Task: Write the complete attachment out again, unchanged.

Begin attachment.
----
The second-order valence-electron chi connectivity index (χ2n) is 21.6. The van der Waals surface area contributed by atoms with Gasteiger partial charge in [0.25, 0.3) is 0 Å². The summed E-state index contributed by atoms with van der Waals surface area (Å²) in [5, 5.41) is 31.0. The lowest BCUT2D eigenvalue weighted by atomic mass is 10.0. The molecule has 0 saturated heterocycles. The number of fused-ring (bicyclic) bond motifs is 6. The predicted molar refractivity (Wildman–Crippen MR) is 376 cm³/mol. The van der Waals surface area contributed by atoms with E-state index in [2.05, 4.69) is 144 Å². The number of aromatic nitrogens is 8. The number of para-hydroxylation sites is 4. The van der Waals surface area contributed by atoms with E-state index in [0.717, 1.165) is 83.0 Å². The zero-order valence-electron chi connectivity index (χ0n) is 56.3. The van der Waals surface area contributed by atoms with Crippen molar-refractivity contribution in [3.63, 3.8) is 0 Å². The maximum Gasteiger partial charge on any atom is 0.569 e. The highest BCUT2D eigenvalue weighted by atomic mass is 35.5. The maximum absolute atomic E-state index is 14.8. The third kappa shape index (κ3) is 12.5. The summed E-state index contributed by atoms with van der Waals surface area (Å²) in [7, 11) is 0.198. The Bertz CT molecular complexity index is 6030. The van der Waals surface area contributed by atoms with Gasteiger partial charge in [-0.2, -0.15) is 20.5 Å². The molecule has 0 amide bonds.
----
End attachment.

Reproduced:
The second-order valence-electron chi connectivity index (χ2n) is 21.6. The van der Waals surface area contributed by atoms with Gasteiger partial charge in [0.25, 0.3) is 0 Å². The summed E-state index contributed by atoms with van der Waals surface area (Å²) in [5, 5.41) is 31.0. The lowest BCUT2D eigenvalue weighted by atomic mass is 10.0. The molecule has 0 saturated heterocycles. The number of fused-ring (bicyclic) bond motifs is 6. The predicted molar refractivity (Wildman–Crippen MR) is 376 cm³/mol. The van der Waals surface area contributed by atoms with E-state index in [2.05, 4.69) is 144 Å². The number of aromatic nitrogens is 8. The number of para-hydroxylation sites is 4. The van der Waals surface area contributed by atoms with E-state index in [0.717, 1.165) is 83.0 Å². The zero-order valence-electron chi connectivity index (χ0n) is 56.3. The van der Waals surface area contributed by atoms with Crippen molar-refractivity contribution in [3.63, 3.8) is 0 Å². The maximum Gasteiger partial charge on any atom is 0.569 e. The highest BCUT2D eigenvalue weighted by atomic mass is 35.5. The maximum absolute atomic E-state index is 14.8. The third kappa shape index (κ3) is 12.5. The summed E-state index contributed by atoms with van der Waals surface area (Å²) in [7, 11) is 0.198. The Bertz CT molecular complexity index is 6030. The van der Waals surface area contributed by atoms with Gasteiger partial charge in [-0.2, -0.15) is 20.5 Å². The molecule has 0 amide bonds.